CAIRO - Fulfilling a four-year dream, the growing Muslim community of Rolla opened on Friday, January 20, a new Islamic center to accommodate its growing needs, inviting other faiths to share their joy, the Rolla Daily News reported.
If there is anyone who ever wondered, Who are these guys and what are they doing inside that building?' I hope they will be here, Islamic Center of Rolla Building Committee Advisor Haitham Shtaieh said.
Planned since 2007, the Islamic center was suggested to accommodate a growing Muslim population in Rolla that has more than doubled in the last five years.
Following months of hard work, the center was finally ready for worshippers.
Previously, we had people overflowing the mosque, Building Committee member Dr. Syed Huq said.
People were praying on the sidewalks.
Hosting Muslims daily and Friday prayers, the center would also include a warming kitchen, a children's play area, a women's lounge and a set of classrooms.
The classrooms would be used to teach children about their faith while their parents attend Friday services.
It's basically the equivalent to Sunday school, Shtaieh said.
Moreover, the mosque building committee hopes the new center would encourage Muslim students to take residence in Missouri, especially foreign students from traditionally Muslim countries.
Having this building makes it easier for those students and also for the university to recruit those students, Building Committee member Ghulam Bhan said.
Therefore, the Muslim Student Association Islamic was so active in raising funds for the center, which was financed completely through private donations.
There have been some questions about where the money was coming from and if the university contributed money to this building, and the answer to that is absolutely not, Shtaieh said.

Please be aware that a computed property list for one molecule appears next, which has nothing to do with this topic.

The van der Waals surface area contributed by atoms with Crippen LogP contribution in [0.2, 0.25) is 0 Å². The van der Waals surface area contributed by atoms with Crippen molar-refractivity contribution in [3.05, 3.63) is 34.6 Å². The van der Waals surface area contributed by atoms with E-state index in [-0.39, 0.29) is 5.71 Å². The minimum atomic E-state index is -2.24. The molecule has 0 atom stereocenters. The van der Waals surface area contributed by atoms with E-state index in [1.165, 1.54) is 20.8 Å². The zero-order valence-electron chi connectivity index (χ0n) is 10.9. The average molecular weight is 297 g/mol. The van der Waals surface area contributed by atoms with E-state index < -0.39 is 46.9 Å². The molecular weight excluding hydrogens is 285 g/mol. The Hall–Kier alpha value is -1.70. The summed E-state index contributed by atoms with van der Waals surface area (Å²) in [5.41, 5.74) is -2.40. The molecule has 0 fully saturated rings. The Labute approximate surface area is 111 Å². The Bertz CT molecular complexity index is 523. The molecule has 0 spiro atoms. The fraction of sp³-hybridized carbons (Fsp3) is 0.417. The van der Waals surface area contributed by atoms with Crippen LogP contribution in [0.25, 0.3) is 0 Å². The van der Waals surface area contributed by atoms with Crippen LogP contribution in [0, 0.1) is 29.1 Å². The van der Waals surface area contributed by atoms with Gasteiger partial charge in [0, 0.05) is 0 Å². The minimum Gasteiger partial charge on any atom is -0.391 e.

Most of the money comes from these students hopping in their cars and going to other mosques across the country and asking for donations.
The center is still seeking donations, as the building has very few furnishings and will require upkeep, Shtaieh added.
At the opening ceremony, members of the Islamic center building committee hailed the welcoming atmosphere they have been enjoying at Rolla city.
When I came in 2009, I was a bit unsure of how people would perceive me as a Muslim, committee member Faraj Muhammad said.
Pleasantly surprised by what he found, Muhammad confirmed he has never felt discriminated against and found the community of Rolla very accepting of their values and beliefs.
MSA Center Representative Anan Takroori agreed.
For me, it feels normal to do anything that a normal student would do, Takroori said.
In fact, I get a lot of respect from other students and faculty at the university for my work with the Islamic Center.
Reflecting this understanding, the committee members employed Rolla contractor Jim Larson to construct the $1.3 million facility.
They also joke that everything was bought in Rolla, except the prayer hall carpeting which were imported from Turkey.
Since 9/11, US Muslims, estimated between six to seven million, have become sensitized to an erosion of their civil rights, with a prevailing belief that America was stigmatizing their faith.
Anti-Muslim sentiments have grown sharply in the US in recent months over plans to build a mosque near the site of the 9/11 attacks in New York, resulting in attacks on Muslims and their property.
This has prompted many American Muslims to float initiatives to reach out to the public to help change the negative view about the sizable minority.
Members of Rolla Islamic center and the MSA have participated in community outreach programs including volunteering at food banks at Christian churches.
They also cooperated in taking water and other supplies to assist in the relief efforts following the EF-5 tornado that struck the Joplin in May.
Reproduced with permission from OnIslam.net